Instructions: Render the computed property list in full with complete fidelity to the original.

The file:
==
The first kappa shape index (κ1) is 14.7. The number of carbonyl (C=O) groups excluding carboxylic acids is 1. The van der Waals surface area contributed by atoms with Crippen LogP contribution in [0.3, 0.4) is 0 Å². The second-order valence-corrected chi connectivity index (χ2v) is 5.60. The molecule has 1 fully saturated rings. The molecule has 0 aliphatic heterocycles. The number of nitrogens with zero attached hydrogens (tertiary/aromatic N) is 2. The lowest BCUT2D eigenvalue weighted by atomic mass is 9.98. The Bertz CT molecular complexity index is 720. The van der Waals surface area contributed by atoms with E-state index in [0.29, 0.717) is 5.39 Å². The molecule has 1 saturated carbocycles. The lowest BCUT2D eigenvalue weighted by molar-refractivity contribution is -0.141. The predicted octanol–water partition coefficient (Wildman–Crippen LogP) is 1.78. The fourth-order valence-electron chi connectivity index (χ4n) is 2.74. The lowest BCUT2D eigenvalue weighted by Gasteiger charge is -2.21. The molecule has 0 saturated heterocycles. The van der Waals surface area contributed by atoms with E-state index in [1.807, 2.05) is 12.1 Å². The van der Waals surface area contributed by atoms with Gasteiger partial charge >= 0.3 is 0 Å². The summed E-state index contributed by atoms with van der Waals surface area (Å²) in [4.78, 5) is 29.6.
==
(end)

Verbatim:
The first kappa shape index (κ1) is 14.7. The number of carbonyl (C=O) groups excluding carboxylic acids is 1. The van der Waals surface area contributed by atoms with Crippen LogP contribution in [0.3, 0.4) is 0 Å². The second-order valence-corrected chi connectivity index (χ2v) is 5.60. The molecule has 1 fully saturated rings. The molecule has 0 aliphatic heterocycles. The number of nitrogens with zero attached hydrogens (tertiary/aromatic N) is 2. The lowest BCUT2D eigenvalue weighted by atomic mass is 9.98. The Bertz CT molecular complexity index is 720. The van der Waals surface area contributed by atoms with E-state index in [0.29, 0.717) is 5.39 Å². The molecule has 1 saturated carbocycles. The lowest BCUT2D eigenvalue weighted by molar-refractivity contribution is -0.141. The predicted octanol–water partition coefficient (Wildman–Crippen LogP) is 1.78. The fourth-order valence-electron chi connectivity index (χ4n) is 2.74. The lowest BCUT2D eigenvalue weighted by Gasteiger charge is -2.21. The molecule has 0 saturated heterocycles. The van der Waals surface area contributed by atoms with E-state index in [1.807, 2.05) is 12.1 Å². The van der Waals surface area contributed by atoms with Gasteiger partial charge >= 0.3 is 0 Å². The summed E-state index contributed by atoms with van der Waals surface area (Å²) in [4.78, 5) is 29.6.